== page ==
Guest columnist Rob Reilly checks out Next Thing’s PocketChip, a pocket-sized Debian based all-in-one computer, in this hands-on first look.
Is that a Debian all-in-one PC in your Pocket?
by Rob Reilly
From Chip to PocketChip
Next Thing Chip
(click to enlarge)
I’ve experimented with Next Thing’s Chip SBC, connected to a big screen TV via its composite video output, and controlled with a wireless keyboard/mousepad, for about a month now. It’s a nice little full-featured Linux machine that runs LibreOffice and other desktop applications reasonably well.
The Chip sports a 1GHz ARM Cortex-A8 based Allwinner R8 processor, accompanied by 512MB of RAM and 4GB of eMMC flash. The board’s built-in WiFi is convenient, and its $9 cost is easy on the wallet.
Recently, my editor sent me a companion NextThing product: the PocketChip, which sells for $69. The device takes the Chip single-board computer and puts it into a hand-held plastic package with a 4.5-inch, 480 x 272-pixel color touchscreen display, along with a very clicky QWERTY keyboard that’s built into the PocketChip’s mainboard.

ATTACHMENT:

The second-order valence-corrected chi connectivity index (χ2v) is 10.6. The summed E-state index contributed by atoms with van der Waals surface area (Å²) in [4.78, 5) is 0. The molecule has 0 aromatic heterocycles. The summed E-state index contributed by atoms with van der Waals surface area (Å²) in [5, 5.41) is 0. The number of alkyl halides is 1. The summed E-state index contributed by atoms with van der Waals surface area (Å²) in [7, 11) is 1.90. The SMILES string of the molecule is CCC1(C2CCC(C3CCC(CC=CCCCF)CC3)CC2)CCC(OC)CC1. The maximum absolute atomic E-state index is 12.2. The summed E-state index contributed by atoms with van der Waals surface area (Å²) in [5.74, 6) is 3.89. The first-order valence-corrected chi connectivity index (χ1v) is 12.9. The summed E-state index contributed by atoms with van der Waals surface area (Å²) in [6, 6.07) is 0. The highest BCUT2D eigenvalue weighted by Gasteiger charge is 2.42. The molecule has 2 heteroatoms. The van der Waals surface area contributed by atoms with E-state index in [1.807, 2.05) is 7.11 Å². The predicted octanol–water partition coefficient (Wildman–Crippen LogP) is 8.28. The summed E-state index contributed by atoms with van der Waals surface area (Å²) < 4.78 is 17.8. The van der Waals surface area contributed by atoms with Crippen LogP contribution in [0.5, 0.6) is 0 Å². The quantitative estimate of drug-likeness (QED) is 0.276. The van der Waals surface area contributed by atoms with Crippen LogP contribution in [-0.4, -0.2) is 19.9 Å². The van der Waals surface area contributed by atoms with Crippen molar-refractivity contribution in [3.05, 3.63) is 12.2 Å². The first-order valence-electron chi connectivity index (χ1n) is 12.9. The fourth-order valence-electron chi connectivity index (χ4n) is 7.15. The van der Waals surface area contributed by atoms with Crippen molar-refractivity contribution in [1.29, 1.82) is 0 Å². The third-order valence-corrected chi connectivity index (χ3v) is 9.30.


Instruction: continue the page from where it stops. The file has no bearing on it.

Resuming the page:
PocketChip front, edge, and rear views
(click image to enlarge)
Along the top of the mainboard are a row of solder pads that break out the GPIO pins of the processor. There’s also an internal 5-hour Li-Po battery, which is safely charged via the PocketChip’s micro-USB connector. A single standard USB connector and audio/video port are conveniently accessible at the top back of the device. All these real-world connectors are implemented directly by the PocketChip’s built-in Chip SBC.
The PocketChip’s internal Chip SBC is held in place by being plugged into a pair of 40-pin headers on the back of the PocketChip’s mainboard. The ergonomics are fine for thumb typing, and a cutout on the back helps you get a good grip with your middle fingers.
Overall, it’s a durable and well-designed product that’s definitely hacker friendly.
Pressing and holding the HOME button at the bottom of the keyboard powers up the PocketChip. It takes about 30 seconds to boot into its homescreen. Keep in mind that Linux resides directly in on-board flash storage, and is not dependent on a micro-SD card like a Raspberry Pi. The standard homescreen menu includes icons for launching a terminal, PICO games, Make Music, Get Help, the Write text editor, and a file browser.